The UK Pensions Regulator has issued a number of detailed guidance notes, some of which may have originally been prepared with Brexit in mind and which are now providing some much needed direction for trustees, employers and administrators during the Covid-19 crisis. In response to industry comments on the guidance, a spokesperson for the UK Regulator has said: “Our initial guidance deals with the key issues that trustees, sponsors, and administrators need to prioritise….based on their available resources. We consider paying benefits and investing contributions as key”.
The Pensions Authority Announcement
The Irish Pensions Authority issued its initial COVID-19 announcement on 27 March. The Announcement asks that scheme trustees contact their administrators and service providers to assess the effect the crisis is having on the operation of their schemes. The Announcement requests that the following confirmations are prioritised for trustees:
That payments to retired members are paid in full
That other benefits are paid in a timely manner, and
That contributions paid by members and employers are remitted to the trustees promptly by the employer
In the Announcement, the Authority confirms that it is aware of the difficulties facing trustees during the crisis when it comes to completing many tasks and it confirms that it will take current circumstances into account. The Announcement warns against the taking of rash investment decisions and cautions against reactions to market volatility. It also urges scheme members to contact their trustees if they have any queries about their pension investments. The Announcement also contains a warning on the remittance of contributions and cautions that it is a criminal offence not to remit employee contributions to a group scheme or a PRSA provider within the statutory time limit.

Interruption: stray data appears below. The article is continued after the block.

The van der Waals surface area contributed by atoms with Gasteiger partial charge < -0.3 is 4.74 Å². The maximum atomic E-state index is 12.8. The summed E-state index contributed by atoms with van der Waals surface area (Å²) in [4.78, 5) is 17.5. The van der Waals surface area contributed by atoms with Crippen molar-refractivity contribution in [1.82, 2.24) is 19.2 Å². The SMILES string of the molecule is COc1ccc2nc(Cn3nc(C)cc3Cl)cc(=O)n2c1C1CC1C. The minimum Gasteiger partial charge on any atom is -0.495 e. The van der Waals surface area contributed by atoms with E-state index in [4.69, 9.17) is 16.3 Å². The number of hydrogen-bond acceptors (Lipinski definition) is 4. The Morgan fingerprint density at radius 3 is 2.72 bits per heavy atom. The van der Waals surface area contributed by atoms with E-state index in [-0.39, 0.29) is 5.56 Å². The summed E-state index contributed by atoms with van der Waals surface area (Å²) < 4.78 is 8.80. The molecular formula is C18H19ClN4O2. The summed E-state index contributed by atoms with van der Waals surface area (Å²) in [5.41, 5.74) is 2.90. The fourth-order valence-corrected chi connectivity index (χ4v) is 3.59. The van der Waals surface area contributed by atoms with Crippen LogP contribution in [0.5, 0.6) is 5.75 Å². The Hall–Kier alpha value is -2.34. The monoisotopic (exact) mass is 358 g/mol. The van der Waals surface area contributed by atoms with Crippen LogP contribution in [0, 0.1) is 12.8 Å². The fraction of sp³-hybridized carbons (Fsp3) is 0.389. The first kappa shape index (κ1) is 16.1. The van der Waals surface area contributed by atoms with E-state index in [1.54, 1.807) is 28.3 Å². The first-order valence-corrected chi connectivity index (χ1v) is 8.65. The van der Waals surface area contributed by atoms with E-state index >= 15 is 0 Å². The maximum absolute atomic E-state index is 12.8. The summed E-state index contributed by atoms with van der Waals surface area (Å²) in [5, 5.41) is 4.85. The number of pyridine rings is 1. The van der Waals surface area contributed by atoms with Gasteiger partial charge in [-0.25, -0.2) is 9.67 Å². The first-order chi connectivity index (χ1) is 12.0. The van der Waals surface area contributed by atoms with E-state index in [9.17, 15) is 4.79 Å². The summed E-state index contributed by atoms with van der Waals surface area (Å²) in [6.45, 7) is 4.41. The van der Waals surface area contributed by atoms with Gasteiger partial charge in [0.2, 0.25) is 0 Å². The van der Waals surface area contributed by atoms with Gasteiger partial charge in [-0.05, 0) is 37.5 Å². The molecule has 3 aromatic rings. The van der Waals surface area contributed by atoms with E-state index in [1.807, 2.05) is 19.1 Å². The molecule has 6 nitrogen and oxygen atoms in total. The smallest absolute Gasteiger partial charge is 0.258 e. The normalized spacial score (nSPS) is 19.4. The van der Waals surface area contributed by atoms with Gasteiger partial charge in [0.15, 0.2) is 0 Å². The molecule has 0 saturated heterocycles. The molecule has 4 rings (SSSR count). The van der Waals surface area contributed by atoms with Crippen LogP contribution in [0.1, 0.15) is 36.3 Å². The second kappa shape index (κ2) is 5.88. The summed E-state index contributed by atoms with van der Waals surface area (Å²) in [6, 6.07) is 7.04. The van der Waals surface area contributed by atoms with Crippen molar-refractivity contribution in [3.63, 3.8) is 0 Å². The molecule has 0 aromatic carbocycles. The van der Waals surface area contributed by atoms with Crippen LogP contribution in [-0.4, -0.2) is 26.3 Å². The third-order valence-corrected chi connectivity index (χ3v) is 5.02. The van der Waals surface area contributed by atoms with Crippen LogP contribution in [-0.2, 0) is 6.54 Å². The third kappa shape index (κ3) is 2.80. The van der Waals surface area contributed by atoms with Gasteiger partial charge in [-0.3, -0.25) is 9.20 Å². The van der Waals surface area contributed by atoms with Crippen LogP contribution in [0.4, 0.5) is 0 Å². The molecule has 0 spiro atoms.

Uncertainty emerging from the Emergency Measures Act 2020
Though the Pensions Authority makes no reference to the Emergency Measures in the Public Interest (Covid-19) Act 2020 in its Announcement, the Act requires mentioning here for the simple reason that it lacks any reference to pensions. The Act has left employers that are availing of the wage subsidy scheme in a quandary. The amount an employee receives from the State as a subsidy cannot be reduced so any employee contributions can only be taken from the “top-up” amount, if any. The effect the payment of the subsidy may have on the level of employer contributions also needs to be considered. Revenue has confirmed that it is open to an employee to elect to make a “non-ordinary” or “special” contribution to her/his pension scheme before their return filing date for the 2020 tax year. When doing so, as the subsidy is part of an employee’s “net relevant earnings” for pension purposes, the subsidy received will be counted towards the employee’s age-related percentage limit and overall earnings limit for the purpose of calculating tax relief.